Unfair financial regulations.

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32 states have laws that require adult children to be financially responsibility for their impoverished parents. There are no laws that require financially stable older parents to be responsible for their impoverished adult children. Why is it easier for adult children to receive social program handouts at taxpayer expense and not the elderly?

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Debralee - it's an interesting question. I saw an episode of one of those intervention shows a while ago where the distraught parent of an adult child (the mom was quite wealthy and had been supporting her son) was being encouraged to cut him off financially and "let him hit bottom." The thought occurred to me that what she was really being encouraged to do was "wash your hands of him and let the taxpayers take care of him."
It's true, when we arrive at our 'golden years' whether we're very wealthy or have little money and few assets, the government provides us with income and comprehensive health care. When we're younger and struggling to be productive members of society, getting help is nearly impossible without impoverishing yourself to the point where it's almost impossible to recover.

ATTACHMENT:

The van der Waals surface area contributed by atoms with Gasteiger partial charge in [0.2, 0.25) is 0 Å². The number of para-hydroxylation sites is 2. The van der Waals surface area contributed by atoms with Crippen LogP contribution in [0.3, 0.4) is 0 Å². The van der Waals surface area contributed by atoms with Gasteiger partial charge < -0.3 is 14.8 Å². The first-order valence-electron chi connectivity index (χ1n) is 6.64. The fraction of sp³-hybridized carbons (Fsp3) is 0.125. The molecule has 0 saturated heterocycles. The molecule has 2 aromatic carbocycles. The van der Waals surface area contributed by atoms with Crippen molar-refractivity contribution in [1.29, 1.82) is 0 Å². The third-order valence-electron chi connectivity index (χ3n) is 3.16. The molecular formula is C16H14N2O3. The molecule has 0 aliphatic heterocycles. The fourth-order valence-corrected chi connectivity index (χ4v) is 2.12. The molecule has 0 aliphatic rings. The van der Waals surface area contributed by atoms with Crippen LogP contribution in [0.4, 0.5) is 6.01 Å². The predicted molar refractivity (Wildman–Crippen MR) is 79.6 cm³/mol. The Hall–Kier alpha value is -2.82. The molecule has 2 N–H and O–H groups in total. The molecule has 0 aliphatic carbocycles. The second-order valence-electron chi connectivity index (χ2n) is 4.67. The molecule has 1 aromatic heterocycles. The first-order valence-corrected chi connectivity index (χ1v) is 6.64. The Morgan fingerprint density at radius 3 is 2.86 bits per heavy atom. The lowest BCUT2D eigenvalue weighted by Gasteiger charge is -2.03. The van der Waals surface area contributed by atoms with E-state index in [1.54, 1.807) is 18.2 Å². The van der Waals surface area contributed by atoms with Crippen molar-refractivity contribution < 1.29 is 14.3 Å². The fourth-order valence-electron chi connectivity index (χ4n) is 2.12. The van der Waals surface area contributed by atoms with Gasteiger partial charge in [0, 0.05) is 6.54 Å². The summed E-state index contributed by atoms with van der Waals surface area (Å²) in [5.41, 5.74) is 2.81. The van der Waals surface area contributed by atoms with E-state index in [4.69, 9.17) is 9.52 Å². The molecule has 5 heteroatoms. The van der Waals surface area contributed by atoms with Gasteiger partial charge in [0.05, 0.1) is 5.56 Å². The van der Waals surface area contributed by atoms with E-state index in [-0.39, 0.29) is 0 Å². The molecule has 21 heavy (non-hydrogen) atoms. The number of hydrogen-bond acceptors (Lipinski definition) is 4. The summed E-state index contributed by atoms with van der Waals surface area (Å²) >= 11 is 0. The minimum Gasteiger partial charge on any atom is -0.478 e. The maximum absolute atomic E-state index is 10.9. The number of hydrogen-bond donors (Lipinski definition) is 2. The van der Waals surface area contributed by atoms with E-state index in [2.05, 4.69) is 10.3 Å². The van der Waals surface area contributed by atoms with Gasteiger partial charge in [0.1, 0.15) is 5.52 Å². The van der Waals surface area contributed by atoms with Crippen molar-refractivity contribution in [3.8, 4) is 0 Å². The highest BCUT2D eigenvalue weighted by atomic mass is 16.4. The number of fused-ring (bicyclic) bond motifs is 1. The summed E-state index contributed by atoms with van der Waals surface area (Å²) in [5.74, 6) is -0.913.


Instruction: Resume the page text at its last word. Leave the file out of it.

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My point was that fidicial responsibilities should not be for just financially stable adult children of indigent parents, but also financial stable parents of adult indigent children. Make the laws fair and equitable.
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igloo, thank you. You wrote it so clearly. I checked and SS is an entitlement program, so I have to change my thoughts on that.
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Isn't, Jessie....we are all right and we are all wrong. How it's been explained to me is that Medicare, Medicaid and SS are all federal entitlement programs but they have 3 different structures to the entitlement:
- SS for retiree's is an investment based entitlement - your "pay-out" is dependent on how much you paid into or invested. So the very, very elderly, like my mid90's mom, get about $ 600 - 900 a month as their investment is based on their working years of the 1940 - 1970's when wages were lower. While those recent retiree's can get double or triple SS since their wages were much higher. So they have more investment dollars for the base payout. If you paid into the system by & large you get an entitlement or do it based on your spouse.
- Medicare is an umbrella medical and hospitalization entitlement. Also now it includes a prescription drug program. Umbrella in that all the rules are based on the same federal standard and payout for health care based on community standards. You get it once you become 66 and have the payment for it deducted from your SS check and you cannot opt out of Medicare.